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Review
, 91 Spec No (2), 227-41

Physiological and Molecular Basis of Susceptibility and Tolerance of Rice Plants to Complete Submergence

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Review

Physiological and Molecular Basis of Susceptibility and Tolerance of Rice Plants to Complete Submergence

Michael B Jackson et al. Ann Bot.

Abstract

Rice plants are much damaged by several days of total submergence. The effect can be a serious problem for rice farmers in the rainfed lowlands of Asia, and runs contrary to a widespread belief amongst plant biologists that rice is highly tolerant of submergence. This article assesses the characteristics of the underwater environment that may damage rice plants, examines various physiological mechanisms of injury, and reviews recent progress achieved using linkage mapping to locate quantitative traits loci (QTL) for tolerance inherited from a submergence-tolerant cultivar FR13A. Progress towards identifying the gene(s) involved through physical mapping of a dominant tolerance locus on chromosome 9 is also summarized. Available physiological evidence points away from responses to oxygen shortage as being inextricably involved in submergence injury. An imbalance between production and consumption of assimilates is seen as being especially harmful, and is exacerbated by strongly accelerated leaf extension and leaf senescence that are ethylene-mediated and largely absent from FR13A and related cultivars. DNA markers for a major QTL for tolerance are shown to be potentially useful in breeding programmes designed to improve submergence tolerance.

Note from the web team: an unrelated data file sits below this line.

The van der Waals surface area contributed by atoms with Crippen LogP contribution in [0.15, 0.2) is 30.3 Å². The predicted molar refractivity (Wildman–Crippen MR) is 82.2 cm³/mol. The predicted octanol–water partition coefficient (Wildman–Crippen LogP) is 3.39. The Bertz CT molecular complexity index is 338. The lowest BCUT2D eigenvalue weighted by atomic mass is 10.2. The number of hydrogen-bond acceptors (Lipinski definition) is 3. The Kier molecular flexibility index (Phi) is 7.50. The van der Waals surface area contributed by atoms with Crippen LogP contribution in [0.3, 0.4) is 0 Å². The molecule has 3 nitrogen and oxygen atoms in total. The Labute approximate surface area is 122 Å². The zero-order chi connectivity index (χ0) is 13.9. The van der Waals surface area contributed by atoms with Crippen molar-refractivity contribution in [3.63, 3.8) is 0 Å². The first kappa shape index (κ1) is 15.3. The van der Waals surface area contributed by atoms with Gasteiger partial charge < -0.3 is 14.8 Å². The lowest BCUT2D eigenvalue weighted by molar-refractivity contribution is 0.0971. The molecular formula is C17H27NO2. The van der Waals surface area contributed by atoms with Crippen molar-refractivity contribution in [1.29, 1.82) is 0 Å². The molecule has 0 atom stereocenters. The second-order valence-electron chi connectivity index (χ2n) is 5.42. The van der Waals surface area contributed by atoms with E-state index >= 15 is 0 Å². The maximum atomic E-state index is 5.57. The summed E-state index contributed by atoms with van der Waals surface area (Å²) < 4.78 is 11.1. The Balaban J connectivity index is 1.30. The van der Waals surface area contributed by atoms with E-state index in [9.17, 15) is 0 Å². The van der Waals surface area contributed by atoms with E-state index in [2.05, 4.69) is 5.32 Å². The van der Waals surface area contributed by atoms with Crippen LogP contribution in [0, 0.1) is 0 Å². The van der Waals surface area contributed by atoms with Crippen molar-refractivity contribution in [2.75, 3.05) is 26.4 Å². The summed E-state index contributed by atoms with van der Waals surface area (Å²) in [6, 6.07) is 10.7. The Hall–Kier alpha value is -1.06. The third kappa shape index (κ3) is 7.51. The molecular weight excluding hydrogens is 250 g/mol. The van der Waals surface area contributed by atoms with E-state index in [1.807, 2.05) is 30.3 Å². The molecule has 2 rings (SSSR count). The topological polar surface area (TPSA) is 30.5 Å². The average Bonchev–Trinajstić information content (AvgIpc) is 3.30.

Figures

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Fig. 1. Effect of complete submergence for 10 d on the appearance of initially 3‐week‐old rice plants. Different rice lines are in double rows running from top to bottom of the picture. Rice lines on the right are intolerant to submergence and show evidence of leaf degeneration and collapse. The left‐hand rice line (cultivar FR13A) is relatively undamaged by 10 d of submergence. Picture taken 1 d after desub mergence by Dr Panatda Bhekasut (Prachinburi Rice Research Center, Department of Agriculture, Thailand).
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Fig. 2. Influence of depth in the water on the percentage loss of incident light intensity at three field sites in eastern India. The inset values show the depth in metres at which light intensity would have been halved (taken from Ram et al., 1999).
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Fig. 3. Effect of a 1‐d pre‐treatment with the growth‐inhibiting hormone abscisic acid (0, 10, 100 and 1000 mmol m–3) applied through the roots of the submergence‐susceptible doubled haploid line 337. The number above each plant is a visual submergence tolerance score on a scale where 9 is dead and 1 is undamaged. Plants were submerged for 10 d at the three‐leaf stage at the time submergence began and photographed 7 d after desubmergence. Photograph by Dr J. E. Summers.
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Fig. 4. Diagrammatic summary of several environmental components (in green) that may affect rice plants during complete submergence, and their likely physiological impact. The central assumption is that submerged plants are damaged by a shortage of energy. The relatively high tolerance shown by cultivars such as FR13A can be linked to: (1) a suppression of energy‐demanding processes such as underwater leaf extension, leaving a larger surplus for cell maintenance; and (2) retention of older leaves in a non‐senescent state. Note that: leaf elongation is promoted by ethylene but decreased by slow O2 supply or accumulations of CO2; leaf senescence is promoted by ethylene; evidence that submerged plants necessarily suffer severely from O2 shortage is limited; and O2 from daytime photosynthesis underwater or from the air at the time of desubmergence may cause oxidative damage.

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